3 Fixes for the Hip Hinge

Head Position 1

*Note from Sarah: Please welcome Jeromie Preas, the newest part of our team here at Everyday Paleo and one of our awesome trainers/moderators over at Everyday Paleo Lifestyle and Fitness! Jeromie first blogged for us back in October and now he’s here to stay with monthly contributions that will, in Jeromie’s words, help you “Move Often and Move Smart!”

3 Fixes for the Hip Hinge

I know it was posted in October, but I hope you’ve been working on a proper hip hinge. As a trainer, I wanted to address three common things I like to “fix” with clients. I say “fix” because there’s a trend in the fitness industry that there are “right” and “wrong” ways to move. I disagree. I would say there’s more optimal and less optimal. In order to understand the first critique, I want to introduce you to the righting reflex.

The righting reflex is the way your body corrects itself when it’s taken out of its normal upright position. When you lead with the head, the rest of the body follows; this is why a cat always lands on its feet. When it comes to hip hinging, the natural inclination is to initiate the movement with the head up looking forward. This is your righting reflex at work. It can be very effective when you’re lifting maximal loads, but when you’re training submaximal loads, you’re training in a position of increased cervical extension. This leads me to my first fix.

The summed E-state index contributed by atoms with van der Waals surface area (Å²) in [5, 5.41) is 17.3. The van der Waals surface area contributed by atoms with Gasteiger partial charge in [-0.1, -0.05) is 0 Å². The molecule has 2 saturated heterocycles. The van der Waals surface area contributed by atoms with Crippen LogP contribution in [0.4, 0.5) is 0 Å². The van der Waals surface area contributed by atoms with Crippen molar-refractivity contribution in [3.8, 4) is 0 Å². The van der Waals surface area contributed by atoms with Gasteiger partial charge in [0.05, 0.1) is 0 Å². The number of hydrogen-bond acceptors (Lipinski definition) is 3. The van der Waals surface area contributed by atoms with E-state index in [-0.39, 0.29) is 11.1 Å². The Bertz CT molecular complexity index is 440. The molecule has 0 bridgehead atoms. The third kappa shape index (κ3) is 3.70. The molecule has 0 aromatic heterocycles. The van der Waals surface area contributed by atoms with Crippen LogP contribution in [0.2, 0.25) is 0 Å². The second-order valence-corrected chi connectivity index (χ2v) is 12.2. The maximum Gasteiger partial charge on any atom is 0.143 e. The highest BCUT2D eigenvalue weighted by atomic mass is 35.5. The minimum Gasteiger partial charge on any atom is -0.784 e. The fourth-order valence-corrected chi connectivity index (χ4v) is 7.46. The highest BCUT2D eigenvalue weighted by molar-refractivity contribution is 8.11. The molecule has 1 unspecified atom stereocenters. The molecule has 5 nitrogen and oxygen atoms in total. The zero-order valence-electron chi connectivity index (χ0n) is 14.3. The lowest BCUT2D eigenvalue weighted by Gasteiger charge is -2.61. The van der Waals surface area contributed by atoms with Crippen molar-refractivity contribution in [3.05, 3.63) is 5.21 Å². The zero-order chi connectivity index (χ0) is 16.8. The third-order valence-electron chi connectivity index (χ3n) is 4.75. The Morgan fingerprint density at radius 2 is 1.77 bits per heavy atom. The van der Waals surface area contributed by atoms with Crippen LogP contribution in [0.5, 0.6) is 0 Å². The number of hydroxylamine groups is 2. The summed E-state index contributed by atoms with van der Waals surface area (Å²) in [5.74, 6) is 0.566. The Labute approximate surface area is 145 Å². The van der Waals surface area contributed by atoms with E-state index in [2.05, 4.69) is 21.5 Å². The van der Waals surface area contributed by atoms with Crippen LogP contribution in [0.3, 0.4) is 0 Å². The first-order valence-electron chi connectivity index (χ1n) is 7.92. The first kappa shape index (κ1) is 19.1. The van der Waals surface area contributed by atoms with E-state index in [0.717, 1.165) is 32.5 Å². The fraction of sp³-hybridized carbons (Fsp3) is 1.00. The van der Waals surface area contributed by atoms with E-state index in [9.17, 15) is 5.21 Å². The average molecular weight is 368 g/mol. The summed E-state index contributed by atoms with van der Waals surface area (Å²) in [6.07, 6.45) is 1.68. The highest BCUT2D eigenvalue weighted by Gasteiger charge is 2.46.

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The Hip Hinge

bridge

What do bridges and your hips have in common?

Yes, I am talking about the kind of bridge that connects two parts of town. What would be your guess?

From a structural standpoint, the hips need to be able to bear heavy loads. Whether it’s carrying a child, going for a world-record deadlift, or simply moving your body through space, the hips and surrounding musculature need to be able to handle those loads; just like a bridge needs to be able to handle all of those vehicles that drive over them on a daily basis.

What makes a bridge strong? The same thing that makes your hips strong: Arches. If you look at the hips right-side up, upside down, and sideways, you’ll notice there are arches on top of arches on top of arches.

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